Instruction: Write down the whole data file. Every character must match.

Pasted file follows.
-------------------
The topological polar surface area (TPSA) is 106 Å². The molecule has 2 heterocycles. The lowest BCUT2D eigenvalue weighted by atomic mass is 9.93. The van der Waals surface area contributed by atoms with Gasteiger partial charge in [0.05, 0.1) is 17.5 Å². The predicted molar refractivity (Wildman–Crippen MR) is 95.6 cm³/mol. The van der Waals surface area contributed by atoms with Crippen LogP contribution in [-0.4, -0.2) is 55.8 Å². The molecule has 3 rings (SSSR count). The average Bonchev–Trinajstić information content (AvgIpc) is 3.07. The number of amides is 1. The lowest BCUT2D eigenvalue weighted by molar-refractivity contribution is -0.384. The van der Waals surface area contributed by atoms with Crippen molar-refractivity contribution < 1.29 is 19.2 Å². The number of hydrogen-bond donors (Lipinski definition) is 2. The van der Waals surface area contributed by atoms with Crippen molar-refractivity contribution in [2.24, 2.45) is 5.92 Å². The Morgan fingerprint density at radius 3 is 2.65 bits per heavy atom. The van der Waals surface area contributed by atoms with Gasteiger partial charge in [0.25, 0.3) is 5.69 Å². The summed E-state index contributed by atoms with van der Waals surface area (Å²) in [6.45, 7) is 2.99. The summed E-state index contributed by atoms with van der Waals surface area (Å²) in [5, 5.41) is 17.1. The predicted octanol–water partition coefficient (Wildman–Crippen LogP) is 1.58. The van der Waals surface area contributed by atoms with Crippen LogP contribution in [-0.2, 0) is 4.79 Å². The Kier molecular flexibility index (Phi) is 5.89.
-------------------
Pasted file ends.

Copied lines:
The topological polar surface area (TPSA) is 106 Å². The molecule has 2 heterocycles. The lowest BCUT2D eigenvalue weighted by atomic mass is 9.93. The van der Waals surface area contributed by atoms with Gasteiger partial charge in [0.05, 0.1) is 17.5 Å². The predicted molar refractivity (Wildman–Crippen MR) is 95.6 cm³/mol. The van der Waals surface area contributed by atoms with Crippen LogP contribution in [-0.4, -0.2) is 55.8 Å². The molecule has 3 rings (SSSR count). The average Bonchev–Trinajstić information content (AvgIpc) is 3.07. The number of amides is 1. The lowest BCUT2D eigenvalue weighted by molar-refractivity contribution is -0.384. The van der Waals surface area contributed by atoms with Crippen molar-refractivity contribution < 1.29 is 19.2 Å². The number of hydrogen-bond donors (Lipinski definition) is 2. The van der Waals surface area contributed by atoms with Crippen molar-refractivity contribution in [2.24, 2.45) is 5.92 Å². The Morgan fingerprint density at radius 3 is 2.65 bits per heavy atom. The van der Waals surface area contributed by atoms with Gasteiger partial charge in [0.25, 0.3) is 5.69 Å². The summed E-state index contributed by atoms with van der Waals surface area (Å²) in [6.45, 7) is 2.99. The summed E-state index contributed by atoms with van der Waals surface area (Å²) in [5, 5.41) is 17.1. The predicted octanol–water partition coefficient (Wildman–Crippen LogP) is 1.58. The van der Waals surface area contributed by atoms with Crippen LogP contribution in [-0.2, 0) is 4.79 Å². The Kier molecular flexibility index (Phi) is 5.89.